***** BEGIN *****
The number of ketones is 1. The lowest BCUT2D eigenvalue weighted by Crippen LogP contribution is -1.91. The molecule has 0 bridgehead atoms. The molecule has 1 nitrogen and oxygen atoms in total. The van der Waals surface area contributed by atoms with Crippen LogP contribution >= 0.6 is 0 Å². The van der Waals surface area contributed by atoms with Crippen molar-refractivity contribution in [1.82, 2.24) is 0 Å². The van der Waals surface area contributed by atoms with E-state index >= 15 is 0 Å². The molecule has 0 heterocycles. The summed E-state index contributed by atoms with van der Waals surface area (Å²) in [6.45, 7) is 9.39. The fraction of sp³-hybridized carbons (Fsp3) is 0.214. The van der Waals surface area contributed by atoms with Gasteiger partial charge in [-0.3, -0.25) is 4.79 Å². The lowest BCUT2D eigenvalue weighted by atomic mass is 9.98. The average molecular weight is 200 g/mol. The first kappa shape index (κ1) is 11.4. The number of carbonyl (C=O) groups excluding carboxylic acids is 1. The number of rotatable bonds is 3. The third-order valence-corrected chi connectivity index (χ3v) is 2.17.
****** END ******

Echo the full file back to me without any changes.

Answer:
The number of ketones is 1. The lowest BCUT2D eigenvalue weighted by Crippen LogP contribution is -1.91. The molecule has 0 bridgehead atoms. The molecule has 1 nitrogen and oxygen atoms in total. The van der Waals surface area contributed by atoms with Crippen LogP contribution >= 0.6 is 0 Å². The van der Waals surface area contributed by atoms with Crippen molar-refractivity contribution in [1.82, 2.24) is 0 Å². The van der Waals surface area contributed by atoms with E-state index >= 15 is 0 Å². The molecule has 0 heterocycles. The summed E-state index contributed by atoms with van der Waals surface area (Å²) in [6.45, 7) is 9.39. The fraction of sp³-hybridized carbons (Fsp3) is 0.214. The van der Waals surface area contributed by atoms with Gasteiger partial charge in [-0.3, -0.25) is 4.79 Å². The lowest BCUT2D eigenvalue weighted by atomic mass is 9.98. The average molecular weight is 200 g/mol. The first kappa shape index (κ1) is 11.4. The number of carbonyl (C=O) groups excluding carboxylic acids is 1. The number of rotatable bonds is 3. The third-order valence-corrected chi connectivity index (χ3v) is 2.17.